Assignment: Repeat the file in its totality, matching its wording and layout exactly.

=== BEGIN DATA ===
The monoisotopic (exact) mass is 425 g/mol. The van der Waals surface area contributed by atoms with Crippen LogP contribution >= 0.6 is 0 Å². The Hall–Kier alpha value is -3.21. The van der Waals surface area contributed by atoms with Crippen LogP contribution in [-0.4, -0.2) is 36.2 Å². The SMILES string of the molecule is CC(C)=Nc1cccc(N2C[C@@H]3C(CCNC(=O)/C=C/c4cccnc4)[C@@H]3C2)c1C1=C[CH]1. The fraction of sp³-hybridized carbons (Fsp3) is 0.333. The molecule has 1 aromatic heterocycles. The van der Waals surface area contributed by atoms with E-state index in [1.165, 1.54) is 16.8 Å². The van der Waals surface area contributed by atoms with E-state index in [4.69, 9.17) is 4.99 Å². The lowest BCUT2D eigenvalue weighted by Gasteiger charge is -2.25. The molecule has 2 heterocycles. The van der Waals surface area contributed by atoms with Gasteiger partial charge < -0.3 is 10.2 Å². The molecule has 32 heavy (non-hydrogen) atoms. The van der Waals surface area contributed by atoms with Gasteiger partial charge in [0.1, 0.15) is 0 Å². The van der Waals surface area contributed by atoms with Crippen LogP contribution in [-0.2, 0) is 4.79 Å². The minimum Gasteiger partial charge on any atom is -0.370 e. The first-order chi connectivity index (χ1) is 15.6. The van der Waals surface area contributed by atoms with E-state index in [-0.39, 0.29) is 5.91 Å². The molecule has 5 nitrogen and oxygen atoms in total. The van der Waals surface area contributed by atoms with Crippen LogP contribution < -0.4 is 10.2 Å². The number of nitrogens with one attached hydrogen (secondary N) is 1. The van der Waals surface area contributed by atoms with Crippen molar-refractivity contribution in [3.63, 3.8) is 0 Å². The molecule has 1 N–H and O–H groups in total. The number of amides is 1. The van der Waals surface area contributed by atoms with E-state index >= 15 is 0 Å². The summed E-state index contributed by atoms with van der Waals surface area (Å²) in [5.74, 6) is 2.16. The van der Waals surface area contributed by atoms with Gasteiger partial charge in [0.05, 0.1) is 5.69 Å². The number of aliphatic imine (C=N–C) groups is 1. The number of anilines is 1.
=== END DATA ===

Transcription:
The monoisotopic (exact) mass is 425 g/mol. The van der Waals surface area contributed by atoms with Crippen LogP contribution >= 0.6 is 0 Å². The Hall–Kier alpha value is -3.21. The van der Waals surface area contributed by atoms with Crippen LogP contribution in [-0.4, -0.2) is 36.2 Å². The SMILES string of the molecule is CC(C)=Nc1cccc(N2C[C@@H]3C(CCNC(=O)/C=C/c4cccnc4)[C@@H]3C2)c1C1=C[CH]1. The fraction of sp³-hybridized carbons (Fsp3) is 0.333. The molecule has 1 aromatic heterocycles. The van der Waals surface area contributed by atoms with E-state index in [1.165, 1.54) is 16.8 Å². The van der Waals surface area contributed by atoms with E-state index in [4.69, 9.17) is 4.99 Å². The lowest BCUT2D eigenvalue weighted by Gasteiger charge is -2.25. The molecule has 2 heterocycles. The van der Waals surface area contributed by atoms with Gasteiger partial charge < -0.3 is 10.2 Å². The molecule has 32 heavy (non-hydrogen) atoms. The van der Waals surface area contributed by atoms with Gasteiger partial charge in [0.1, 0.15) is 0 Å². The van der Waals surface area contributed by atoms with Crippen LogP contribution in [-0.2, 0) is 4.79 Å². The minimum Gasteiger partial charge on any atom is -0.370 e. The first-order chi connectivity index (χ1) is 15.6. The van der Waals surface area contributed by atoms with E-state index in [-0.39, 0.29) is 5.91 Å². The molecule has 5 nitrogen and oxygen atoms in total. The van der Waals surface area contributed by atoms with Crippen LogP contribution < -0.4 is 10.2 Å². The number of nitrogens with one attached hydrogen (secondary N) is 1. The van der Waals surface area contributed by atoms with Crippen molar-refractivity contribution in [3.63, 3.8) is 0 Å². The molecule has 1 N–H and O–H groups in total. The number of amides is 1. The van der Waals surface area contributed by atoms with E-state index >= 15 is 0 Å². The summed E-state index contributed by atoms with van der Waals surface area (Å²) in [5.74, 6) is 2.16. The van der Waals surface area contributed by atoms with Gasteiger partial charge in [0.05, 0.1) is 5.69 Å². The number of aliphatic imine (C=N–C) groups is 1. The number of anilines is 1.